Grady Sizemore anticipated the worst after re-injuring his right knee during Sunday’s game, but at the moment, it appears another microfracture surgery is not in his future.
Sizemore underwent an MRI on Monday and according to Paul Hoynes of the Cleveland Plain Dealer, the initial report from the Indians is that the bone bruise is not the same kind of injury that caused him to have microfracture surgery on his left knee last season.
“It doesn’t appear to be anything as serious as my fears,” said manager Manny Acta.
Sizemore missed just two weeks after injuring his right knee in June. While today’s news is encouraging, there is no current timetable for his return.
Despite his knee problems, Hoynes writes that “chances are good” that the Indians will exercise Sizemore’s $8.5 million club option for 2012. The 28-year-old is batting .237/.304/.466 with 10 home runs and 29 RBI over 257 plate appearances this season. He is 0-for-2 in stolen base attempts.
Bill Shaikin of the Los Angeles Times reports that Hall of Fame pitcher Sandy Koufax will be honored with a statue at Dodger Stadium, expected to be unveiled in 2020. Dodger Stadium will be undergoing major renovations, expected to cost around $100 million, after the season. Koufax’s statue will go in a new entertainment plaza beyond center field. The current statue of Jackie Robinson will be moved into the same area.
Koufax, 83, had a relatively brief career, pitching parts of 12 seasons in the majors, but they were incredible. He was a seven-time All-Star who won the National League Cy Young Award three times (1963, ’65-66) and the NL Most Valuable Player Award once (’63). He contributed greatly to the ’63 and ’65 championship teams and authored four no-hitters, including a perfect game in ’65.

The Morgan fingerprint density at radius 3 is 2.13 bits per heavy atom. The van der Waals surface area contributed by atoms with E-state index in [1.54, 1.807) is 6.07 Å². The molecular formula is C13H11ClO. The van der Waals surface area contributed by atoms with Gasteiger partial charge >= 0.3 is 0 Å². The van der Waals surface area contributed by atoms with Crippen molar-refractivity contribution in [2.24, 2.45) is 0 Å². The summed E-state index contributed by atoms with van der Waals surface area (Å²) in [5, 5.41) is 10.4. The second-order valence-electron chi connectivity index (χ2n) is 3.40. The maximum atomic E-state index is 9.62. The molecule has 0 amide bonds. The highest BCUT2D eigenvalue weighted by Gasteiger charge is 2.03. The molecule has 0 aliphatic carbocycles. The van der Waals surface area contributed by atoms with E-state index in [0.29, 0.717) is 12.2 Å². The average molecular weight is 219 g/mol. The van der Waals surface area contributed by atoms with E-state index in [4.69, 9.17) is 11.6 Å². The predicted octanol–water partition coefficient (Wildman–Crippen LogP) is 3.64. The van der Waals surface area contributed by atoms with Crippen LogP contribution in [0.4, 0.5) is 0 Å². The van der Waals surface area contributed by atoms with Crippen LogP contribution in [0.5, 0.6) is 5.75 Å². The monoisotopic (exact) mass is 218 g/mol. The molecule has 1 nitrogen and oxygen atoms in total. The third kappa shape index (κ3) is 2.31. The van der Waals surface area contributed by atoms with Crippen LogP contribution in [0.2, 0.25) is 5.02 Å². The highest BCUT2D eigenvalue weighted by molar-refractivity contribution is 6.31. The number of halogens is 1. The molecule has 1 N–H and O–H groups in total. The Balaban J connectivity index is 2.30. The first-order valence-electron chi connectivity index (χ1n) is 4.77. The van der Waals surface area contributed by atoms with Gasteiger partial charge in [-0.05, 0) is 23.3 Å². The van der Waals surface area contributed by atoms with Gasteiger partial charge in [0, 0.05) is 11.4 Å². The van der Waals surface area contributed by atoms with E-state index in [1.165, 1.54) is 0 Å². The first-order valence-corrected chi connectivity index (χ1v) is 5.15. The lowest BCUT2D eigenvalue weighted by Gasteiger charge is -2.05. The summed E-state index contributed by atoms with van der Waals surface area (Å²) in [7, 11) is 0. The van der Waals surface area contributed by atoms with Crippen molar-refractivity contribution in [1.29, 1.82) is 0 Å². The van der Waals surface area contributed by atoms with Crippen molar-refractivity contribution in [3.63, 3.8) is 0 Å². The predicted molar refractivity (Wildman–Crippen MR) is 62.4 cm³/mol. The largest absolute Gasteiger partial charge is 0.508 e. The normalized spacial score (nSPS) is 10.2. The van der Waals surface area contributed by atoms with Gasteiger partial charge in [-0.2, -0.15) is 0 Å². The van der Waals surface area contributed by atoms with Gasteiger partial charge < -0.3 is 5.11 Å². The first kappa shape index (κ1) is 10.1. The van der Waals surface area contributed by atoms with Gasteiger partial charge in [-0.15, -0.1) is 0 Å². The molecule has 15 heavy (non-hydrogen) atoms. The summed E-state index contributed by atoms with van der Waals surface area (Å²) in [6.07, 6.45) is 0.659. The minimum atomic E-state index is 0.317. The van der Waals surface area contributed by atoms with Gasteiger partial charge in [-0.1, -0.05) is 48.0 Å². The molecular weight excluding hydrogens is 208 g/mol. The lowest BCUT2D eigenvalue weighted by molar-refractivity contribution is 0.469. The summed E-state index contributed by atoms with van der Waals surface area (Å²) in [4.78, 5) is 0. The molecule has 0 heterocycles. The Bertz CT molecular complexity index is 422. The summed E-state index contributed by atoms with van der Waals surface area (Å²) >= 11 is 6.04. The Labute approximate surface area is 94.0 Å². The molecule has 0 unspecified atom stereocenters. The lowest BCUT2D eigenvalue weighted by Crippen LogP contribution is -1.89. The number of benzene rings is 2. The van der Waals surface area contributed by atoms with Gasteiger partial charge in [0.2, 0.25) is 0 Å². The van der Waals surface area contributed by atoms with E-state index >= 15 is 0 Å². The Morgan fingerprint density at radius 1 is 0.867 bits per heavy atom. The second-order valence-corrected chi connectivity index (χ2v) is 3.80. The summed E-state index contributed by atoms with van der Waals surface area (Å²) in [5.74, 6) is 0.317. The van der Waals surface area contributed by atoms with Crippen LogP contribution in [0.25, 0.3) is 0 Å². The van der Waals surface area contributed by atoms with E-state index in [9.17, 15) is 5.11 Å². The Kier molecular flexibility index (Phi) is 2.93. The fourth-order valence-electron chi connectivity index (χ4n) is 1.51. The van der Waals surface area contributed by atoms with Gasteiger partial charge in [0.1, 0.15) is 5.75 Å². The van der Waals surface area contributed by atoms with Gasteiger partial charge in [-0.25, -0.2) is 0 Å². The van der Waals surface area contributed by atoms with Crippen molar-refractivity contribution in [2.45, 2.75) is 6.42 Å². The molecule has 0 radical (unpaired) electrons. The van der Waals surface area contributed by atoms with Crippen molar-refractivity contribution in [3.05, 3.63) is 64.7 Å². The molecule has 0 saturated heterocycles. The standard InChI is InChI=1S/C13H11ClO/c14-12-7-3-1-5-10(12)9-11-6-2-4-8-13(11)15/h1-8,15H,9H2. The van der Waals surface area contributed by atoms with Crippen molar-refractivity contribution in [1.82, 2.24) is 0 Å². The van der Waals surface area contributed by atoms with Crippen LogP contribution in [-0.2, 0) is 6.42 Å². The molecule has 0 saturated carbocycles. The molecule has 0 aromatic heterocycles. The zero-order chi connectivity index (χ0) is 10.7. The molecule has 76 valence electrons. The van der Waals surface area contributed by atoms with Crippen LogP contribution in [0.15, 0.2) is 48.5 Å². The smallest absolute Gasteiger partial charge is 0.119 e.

Koufax was also influential in other ways. As Shaikin notes, Koufax refused to pitch Game 1 of the 1965 World Series to observe Yom Kippur. It was an act that would attract national attention and turn Koufax into an American Jewish icon.
Ahead of the 1966 season, Koufax and Don Drysdale banded together to negotiate against the Dodgers, who were trying to pit the pitchers against each other. They sat out spring training, deciding to use their newfound free time to sign on to the movie Warning Shot. Several weeks later, the Dodgers relented, agreeing to pay Koufax $125,000 and Drysdale $110,000, which was then a lot of money for a baseball player. It would be just a few years later that Curt Flood would challenge the reserve clause. Koufax, Drysdale, and Flood helped the MLB Players Association, founded in 1966, gain traction under the leadership of Marvin Miller.